Multiprocessor and Rad

I have several views (6) I would like to process at one time through simple command: rad myRif.rif using several cores (16).
I made a try using -n in the render options of the .rif file but got an error concerning the -n command (command line error).
I have read one should use the -N rad option instead : rad -N myRif.rif

Would this be correct? I made a try but had the impression that only few processors were active in the process (7 out of 16).
Thank you for your help!

Hi Danilo, you have to set the number if parallel processes (e.g. 16) that you want to start as a parameter. Please refer to the manpage for details. Best, Lars.

Hi Lars,
Thank you for your help. I have used rad -N 16 in my case but have noticed that only 7 out of 16 cores were in use. Do you have any idea?


Hi Danilo,

If you have multiple view in your rif file, the -N option uses one processor per view (up to the number of views in the file) to render one image at a time, you need to additionally specify a view:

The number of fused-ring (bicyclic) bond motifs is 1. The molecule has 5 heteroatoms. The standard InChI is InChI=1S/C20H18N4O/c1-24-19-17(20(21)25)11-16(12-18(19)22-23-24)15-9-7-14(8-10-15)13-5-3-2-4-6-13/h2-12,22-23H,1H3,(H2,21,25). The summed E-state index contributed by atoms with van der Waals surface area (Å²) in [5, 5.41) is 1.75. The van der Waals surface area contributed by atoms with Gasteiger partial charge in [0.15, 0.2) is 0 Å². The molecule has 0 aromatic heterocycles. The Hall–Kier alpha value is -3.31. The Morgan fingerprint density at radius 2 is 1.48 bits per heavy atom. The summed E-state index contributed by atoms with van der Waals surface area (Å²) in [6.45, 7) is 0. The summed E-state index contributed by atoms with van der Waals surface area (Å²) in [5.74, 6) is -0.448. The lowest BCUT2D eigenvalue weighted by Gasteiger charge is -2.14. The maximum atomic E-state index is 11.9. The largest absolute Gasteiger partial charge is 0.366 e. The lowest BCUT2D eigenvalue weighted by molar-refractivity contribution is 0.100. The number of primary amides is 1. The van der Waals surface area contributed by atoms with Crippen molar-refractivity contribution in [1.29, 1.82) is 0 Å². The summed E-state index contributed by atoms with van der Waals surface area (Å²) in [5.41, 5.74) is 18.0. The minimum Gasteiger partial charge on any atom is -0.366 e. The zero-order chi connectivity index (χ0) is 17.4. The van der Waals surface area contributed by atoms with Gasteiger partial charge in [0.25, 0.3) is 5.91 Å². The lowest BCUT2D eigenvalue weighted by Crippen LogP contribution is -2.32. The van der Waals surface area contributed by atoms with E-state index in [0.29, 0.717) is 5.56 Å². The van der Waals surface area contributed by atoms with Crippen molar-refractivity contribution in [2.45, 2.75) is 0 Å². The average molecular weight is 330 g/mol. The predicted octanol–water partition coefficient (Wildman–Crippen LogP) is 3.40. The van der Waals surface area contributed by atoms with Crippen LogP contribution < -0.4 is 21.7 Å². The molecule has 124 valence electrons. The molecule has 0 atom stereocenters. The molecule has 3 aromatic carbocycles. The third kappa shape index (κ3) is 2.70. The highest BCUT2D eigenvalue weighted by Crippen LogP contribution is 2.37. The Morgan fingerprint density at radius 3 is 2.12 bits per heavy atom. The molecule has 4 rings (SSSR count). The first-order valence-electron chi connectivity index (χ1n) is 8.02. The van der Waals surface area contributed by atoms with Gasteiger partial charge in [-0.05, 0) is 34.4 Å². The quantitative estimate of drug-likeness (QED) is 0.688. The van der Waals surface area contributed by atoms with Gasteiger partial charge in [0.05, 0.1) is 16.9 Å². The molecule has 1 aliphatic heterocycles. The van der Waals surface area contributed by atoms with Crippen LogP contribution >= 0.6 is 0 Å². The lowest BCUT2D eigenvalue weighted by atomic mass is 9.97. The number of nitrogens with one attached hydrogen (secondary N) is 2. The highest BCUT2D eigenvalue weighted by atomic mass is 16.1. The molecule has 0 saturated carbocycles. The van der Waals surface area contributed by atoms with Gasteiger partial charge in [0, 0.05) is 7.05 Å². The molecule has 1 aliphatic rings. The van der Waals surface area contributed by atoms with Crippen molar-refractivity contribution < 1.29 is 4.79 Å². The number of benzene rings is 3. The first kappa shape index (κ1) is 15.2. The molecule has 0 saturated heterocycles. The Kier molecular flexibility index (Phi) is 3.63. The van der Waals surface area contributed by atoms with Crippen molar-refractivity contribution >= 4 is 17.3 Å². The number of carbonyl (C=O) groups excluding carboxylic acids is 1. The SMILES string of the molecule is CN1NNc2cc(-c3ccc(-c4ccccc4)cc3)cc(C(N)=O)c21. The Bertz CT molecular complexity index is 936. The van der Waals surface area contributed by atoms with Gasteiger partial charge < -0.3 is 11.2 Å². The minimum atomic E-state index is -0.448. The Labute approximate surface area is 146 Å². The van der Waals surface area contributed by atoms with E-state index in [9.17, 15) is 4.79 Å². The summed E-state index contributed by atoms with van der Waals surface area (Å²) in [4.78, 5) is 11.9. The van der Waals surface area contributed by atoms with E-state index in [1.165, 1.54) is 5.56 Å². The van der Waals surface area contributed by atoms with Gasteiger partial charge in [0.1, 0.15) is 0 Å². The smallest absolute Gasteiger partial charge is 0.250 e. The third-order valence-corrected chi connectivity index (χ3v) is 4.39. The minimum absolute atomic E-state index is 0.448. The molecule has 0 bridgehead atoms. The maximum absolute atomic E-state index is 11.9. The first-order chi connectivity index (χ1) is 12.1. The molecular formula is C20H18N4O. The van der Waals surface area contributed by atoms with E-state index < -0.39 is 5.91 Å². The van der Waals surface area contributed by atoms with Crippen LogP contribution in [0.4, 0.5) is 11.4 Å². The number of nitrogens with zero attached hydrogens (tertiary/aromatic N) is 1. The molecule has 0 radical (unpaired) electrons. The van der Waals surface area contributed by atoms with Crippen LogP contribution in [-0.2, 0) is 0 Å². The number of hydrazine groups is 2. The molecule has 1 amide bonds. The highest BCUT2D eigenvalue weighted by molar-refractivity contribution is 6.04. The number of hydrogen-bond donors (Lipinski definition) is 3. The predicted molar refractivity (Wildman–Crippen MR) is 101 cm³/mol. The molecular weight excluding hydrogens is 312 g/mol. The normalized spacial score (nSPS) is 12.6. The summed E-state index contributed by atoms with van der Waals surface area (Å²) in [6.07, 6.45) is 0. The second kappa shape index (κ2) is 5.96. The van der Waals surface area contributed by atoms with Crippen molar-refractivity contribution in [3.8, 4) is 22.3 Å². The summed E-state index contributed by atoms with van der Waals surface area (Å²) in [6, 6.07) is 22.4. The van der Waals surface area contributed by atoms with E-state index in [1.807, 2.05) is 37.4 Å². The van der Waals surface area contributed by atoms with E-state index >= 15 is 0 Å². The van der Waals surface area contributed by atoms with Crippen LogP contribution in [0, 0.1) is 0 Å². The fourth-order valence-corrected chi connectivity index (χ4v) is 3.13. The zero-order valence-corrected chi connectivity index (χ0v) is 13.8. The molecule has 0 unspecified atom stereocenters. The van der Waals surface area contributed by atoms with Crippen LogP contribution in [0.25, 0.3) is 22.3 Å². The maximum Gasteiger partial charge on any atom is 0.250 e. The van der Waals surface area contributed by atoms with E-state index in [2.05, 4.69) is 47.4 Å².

rad -N 16 -v viewname myrif.rif

where viewname is specified in your rif file with a line like:

view= viewname -vf path/to/viewfile.vf


view= viewname -vt.... rest of view parameters

hope that clears it u for you!


Hi @Stephen_Wasilewski,
Crystal clear! Great, thank you!

Hi Danilo,

ok, sorry just got what happened… rad -N will render all views
in parallel (one process per view), if multiple views are defined. In
your case, that is six rendering processes, one for each view, plus one
control process. If only one view is defined, it will split the view
into tiles (internally by calling rpiece) and render the tiles in parallel.

So if you want to use all cores, and if you have more cores than views
to render, you should render only one view at a time calling

rad -N -v

This will render only one view, but split the task (internally it calls
rpiece) so that all cores will share the load. So you would call rad
sequentially, e.g. by looping over a list of views. In bash (untested):

for view in “top” “left” “right” “front” “back”; do rad -N 16 -v $view
render.rif; done

This assumes that the given, named views are defined in a control-file
render.rif. And obviously all this makes sense only if it takes a
significant time to complete one view…

Best, Lars.

Hi Lars,
Great! This clarifies why seven cores were running instead of 16. I will try the script! Thank you!